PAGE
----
by Michèle McDonald
December 06, 2012
Airline access to “extensive” passenger information under IATA’s new distribution plan raises “serious concerns” about airlines using customer data to market directly to agency clients, according to Canada’s leading travel agency association ACTA.
In an analysis of the potential impact on agencies of IATA’s New Distribution Capability, or NDC, the agency group said, “since the airlines are demanding the contact information before the consumer has chosen any carrier, the airline could bypass the agency entirely and contact the potential customer directly with its response.”
“This sensitive client information is something that an airline could hardly obtain through unilateral negotiation with an agent (including due to potential issues with regard to legislation protecting personal data),” ACTA said.
IATA approved a proposal for a new distribution model in October.
Booking process affected
The location of passenger name records is also an issue with the IATA plan, ACTA charged. Travel agents currently maintain the PNR during the period before the flight, enabling them to make quick changes when necessary.
This would change under the IATA plan.
“IATA has indicated that the technical standards to implement NDC will deal with the location of the PNR, in view of locating all PNRs with the airline, even for bookings made by travel agents,” ACTA said.
“This would highly impact travel agents’ processes for bookings and changes to bookings.”
ACTA also noted that IATA’s Resolution 787, passed in October to form the foundation standard for NDC, makes no mention of an aggregator role that would allow comparison shopping.
In response, IATA reiterated that NDC does envision an aggregator role.
In a “frequently asked questions” document, it states, “NDC defines the role of content aggregator as the platform offering the comparison shopping service. Travel agents and consumers will be able to compare product offers from airlines using NDC.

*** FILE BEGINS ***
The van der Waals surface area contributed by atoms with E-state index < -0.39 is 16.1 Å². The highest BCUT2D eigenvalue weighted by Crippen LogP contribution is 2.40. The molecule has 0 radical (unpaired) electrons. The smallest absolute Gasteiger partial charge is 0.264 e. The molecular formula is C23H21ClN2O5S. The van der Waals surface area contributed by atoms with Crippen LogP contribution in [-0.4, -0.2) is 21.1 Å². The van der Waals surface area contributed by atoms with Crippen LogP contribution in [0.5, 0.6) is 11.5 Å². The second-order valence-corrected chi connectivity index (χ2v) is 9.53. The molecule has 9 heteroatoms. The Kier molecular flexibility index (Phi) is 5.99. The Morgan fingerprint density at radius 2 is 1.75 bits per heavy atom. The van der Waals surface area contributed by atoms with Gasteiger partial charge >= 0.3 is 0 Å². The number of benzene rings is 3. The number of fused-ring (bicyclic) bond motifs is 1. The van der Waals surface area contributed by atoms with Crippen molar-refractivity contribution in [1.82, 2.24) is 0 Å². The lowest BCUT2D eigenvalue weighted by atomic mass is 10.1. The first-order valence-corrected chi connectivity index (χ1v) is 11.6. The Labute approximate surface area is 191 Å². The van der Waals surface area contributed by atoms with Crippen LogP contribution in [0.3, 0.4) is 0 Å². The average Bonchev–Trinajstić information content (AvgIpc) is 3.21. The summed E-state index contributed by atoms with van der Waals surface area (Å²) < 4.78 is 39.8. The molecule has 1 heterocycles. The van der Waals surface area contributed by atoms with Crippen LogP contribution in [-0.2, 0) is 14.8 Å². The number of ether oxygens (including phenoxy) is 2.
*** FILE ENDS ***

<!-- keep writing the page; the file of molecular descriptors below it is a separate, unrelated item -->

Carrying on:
“In addition, with NDC, travel agents and consumers will be able to use other attributes than price to compare product offers,” the document states.
“We have explained on a number of occasions that there is an aggregator role in NDC,” an IATA spokesman told Travel Market Report.
“Skeptics should stay tuned for the pilot projects in 2013. They will see comparison shopping in a more ‘retail, customer-centric’ way.”
The pilot program will include participation by travel management companies, IATA has said.
The frequently asked questions document also says that “NDC is not a GDS bypass. GDSs, like other IT companies, may develop content aggregation and offer comparison shopping based on NDC XML messages.”
That means that to display the offerings of carriers participating in NDC, GDSs would have to develop platforms that use IATA’s NDC messaging standard.
Those platforms would co-exist with the traditional GDS, which would still be used to serve airlines that don’t participate in NDC and customers who simply want to shop by price.
“Customers will still be able to shop on price, but those who are interested in a package that includes other products, added value or convenience can do so,” the IATA spokesman said. “NDC guarantees that you will have a choice.”
It is not clear that GDS companies will embrace this concept.
Future of fare filings
In its analysis, ACTA noted that the new distribution plan“foresees that airlines would no longer pre-file fares. Instead, it would only be possible for a consumer or travel agent to obtain information on an airline’s offer after sending a specific request to the airline.” However, Jay Brawley, director of customer marketing for ATPCO, said that ATPCO does not believe fare filing will be eliminated due to the NDC initiative. “ATPCO has been working with carriers and IATA to help create these new distribution standards and processes,” he said. “We are working closely with carriers to enable an efficient distribution process via ATPCO that gives the airlines choice of the distribution method and control on their content.”